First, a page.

Notice that these criteria don’t say that all objectives must be quantified on all levels of management… (it) is the combination of the objective and its action plan that is really important. Therefore, serious management should focus on these twins and not just the objective.”

Examples of business goals can include:

  1. Selling X number of products in 2016
  2. Raising X amount of dollars in 2017

As you think about your business goals, make sure they are achievable in the short term, easy to understand, and something that is measureable. You generally do not want to have more than three goals and one of those goals should be a definitively focused sales goal. Well this may seem like a lot of work to do just in order to make your social media plans more effective, I can tell you it is worthwhile.

If you, your social media team or any other member of your business does not know your goals then they will not be able to effectively implement them. If they don’t know how to implement against them, time and energy are being wasted caught in the drift of social media.

Automate Blog Posts to Publish To All Social Media Feeds

Have you ever said: I just want to automate my blog posts to my social feeds? I did.

At the Social Works Co, we’re all about reducing the time you need to spend on social media. Remember, its a tactic of your business, not your business. If you wanted to get into the social media game, you should start your own company, get a social media management job, or go teach somewhere (thanks University of Florida – I appreciate it!). However, if you’re here likely you want to automate your blog to publish to all your social media feeds without having to do too much work. I don’t blame you. I wanted to do that too and now I’m sharing here what I do and what I’ve learned from others with my three (sort of four) favorite social media tools for automating content.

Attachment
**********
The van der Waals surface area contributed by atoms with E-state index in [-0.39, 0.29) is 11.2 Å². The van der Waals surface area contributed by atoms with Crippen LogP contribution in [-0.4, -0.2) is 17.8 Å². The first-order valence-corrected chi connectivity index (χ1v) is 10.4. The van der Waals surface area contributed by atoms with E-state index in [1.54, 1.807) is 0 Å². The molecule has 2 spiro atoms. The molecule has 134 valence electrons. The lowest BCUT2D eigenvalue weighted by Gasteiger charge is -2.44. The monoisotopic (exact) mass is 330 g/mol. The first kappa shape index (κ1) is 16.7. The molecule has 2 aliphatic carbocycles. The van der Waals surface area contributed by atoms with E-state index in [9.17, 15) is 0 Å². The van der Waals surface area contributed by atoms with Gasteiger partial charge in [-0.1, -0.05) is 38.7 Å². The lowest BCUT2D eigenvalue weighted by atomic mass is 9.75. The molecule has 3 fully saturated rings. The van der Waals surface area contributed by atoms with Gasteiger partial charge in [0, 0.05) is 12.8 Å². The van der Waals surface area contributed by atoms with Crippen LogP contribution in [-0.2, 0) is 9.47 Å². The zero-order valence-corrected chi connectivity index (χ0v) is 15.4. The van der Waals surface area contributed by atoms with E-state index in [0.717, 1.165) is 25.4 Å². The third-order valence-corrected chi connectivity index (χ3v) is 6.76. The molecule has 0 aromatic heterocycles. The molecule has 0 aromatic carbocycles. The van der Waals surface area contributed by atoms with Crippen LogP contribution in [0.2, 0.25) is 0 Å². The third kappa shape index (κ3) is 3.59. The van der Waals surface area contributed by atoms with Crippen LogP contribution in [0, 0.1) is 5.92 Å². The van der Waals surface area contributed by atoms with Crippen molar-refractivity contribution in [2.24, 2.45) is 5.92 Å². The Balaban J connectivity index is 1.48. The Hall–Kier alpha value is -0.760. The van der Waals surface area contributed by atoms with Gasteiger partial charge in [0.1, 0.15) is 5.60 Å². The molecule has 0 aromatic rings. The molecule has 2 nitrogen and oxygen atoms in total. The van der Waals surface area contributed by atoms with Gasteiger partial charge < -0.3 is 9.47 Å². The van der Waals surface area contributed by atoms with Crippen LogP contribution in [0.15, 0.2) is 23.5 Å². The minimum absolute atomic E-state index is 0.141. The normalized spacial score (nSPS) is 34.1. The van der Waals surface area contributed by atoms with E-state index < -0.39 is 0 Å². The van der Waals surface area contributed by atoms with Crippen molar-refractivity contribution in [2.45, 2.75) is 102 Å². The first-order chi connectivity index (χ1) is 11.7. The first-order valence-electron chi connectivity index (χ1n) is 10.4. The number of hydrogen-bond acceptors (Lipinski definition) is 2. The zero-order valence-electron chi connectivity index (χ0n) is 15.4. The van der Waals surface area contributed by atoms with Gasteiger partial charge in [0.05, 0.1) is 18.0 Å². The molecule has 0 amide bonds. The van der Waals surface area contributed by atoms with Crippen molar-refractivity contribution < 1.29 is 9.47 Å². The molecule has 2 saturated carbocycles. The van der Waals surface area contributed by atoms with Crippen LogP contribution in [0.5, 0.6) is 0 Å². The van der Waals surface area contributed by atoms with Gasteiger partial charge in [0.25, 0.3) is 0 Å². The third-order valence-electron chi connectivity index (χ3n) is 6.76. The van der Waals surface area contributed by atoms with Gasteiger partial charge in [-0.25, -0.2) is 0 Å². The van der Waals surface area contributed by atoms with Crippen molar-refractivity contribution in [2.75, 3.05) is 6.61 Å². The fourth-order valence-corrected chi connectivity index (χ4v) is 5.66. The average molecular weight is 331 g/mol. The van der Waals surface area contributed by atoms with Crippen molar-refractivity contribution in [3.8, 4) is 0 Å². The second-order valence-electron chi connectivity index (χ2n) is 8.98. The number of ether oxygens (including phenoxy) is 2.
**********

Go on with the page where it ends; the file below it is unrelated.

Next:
Automate Blog Posts

Here’s what you need to do:

  • Sign up to use Edgar. Edgar republishes old content from your RSS feed, and a content library that you house onsite. This content library includes categories like “funny posts,” “tips” and “promotional.” If you wanted to, you could reallocate those categories against the Social Works(out) System and be able to simplify your content management into a very hands-off approach.
  • Sign up to use Board Booster: Board Booster helps you to loop Pinterest content. Remember Pinterest isn’t a social media tool — its really a search engine and one that drives massive amounts of traffic. You want to ensure you always have content posting there that will drive people back to your site.
  • Sign up for Rich Pins: Like the above point, Rich Pins make your content more pin-able. It looks more professional, smarter and has a better call to action for people to click through. It helps to keep your content at the top of searched categories. You can find a great post on enabling this here.
  • The last automation tip for WordPress.org users is to ensure you having the publicize setting connected with your social media accounts. The content will then automatically push to the selected pages when it goes live.

These tips should save you tens of hours a month and hundreds of hours a year reducing the hassle of posting, reposting and keeping content fresh. Phew – now more time to sit back, have a cup of wine and catch up on my favorite books.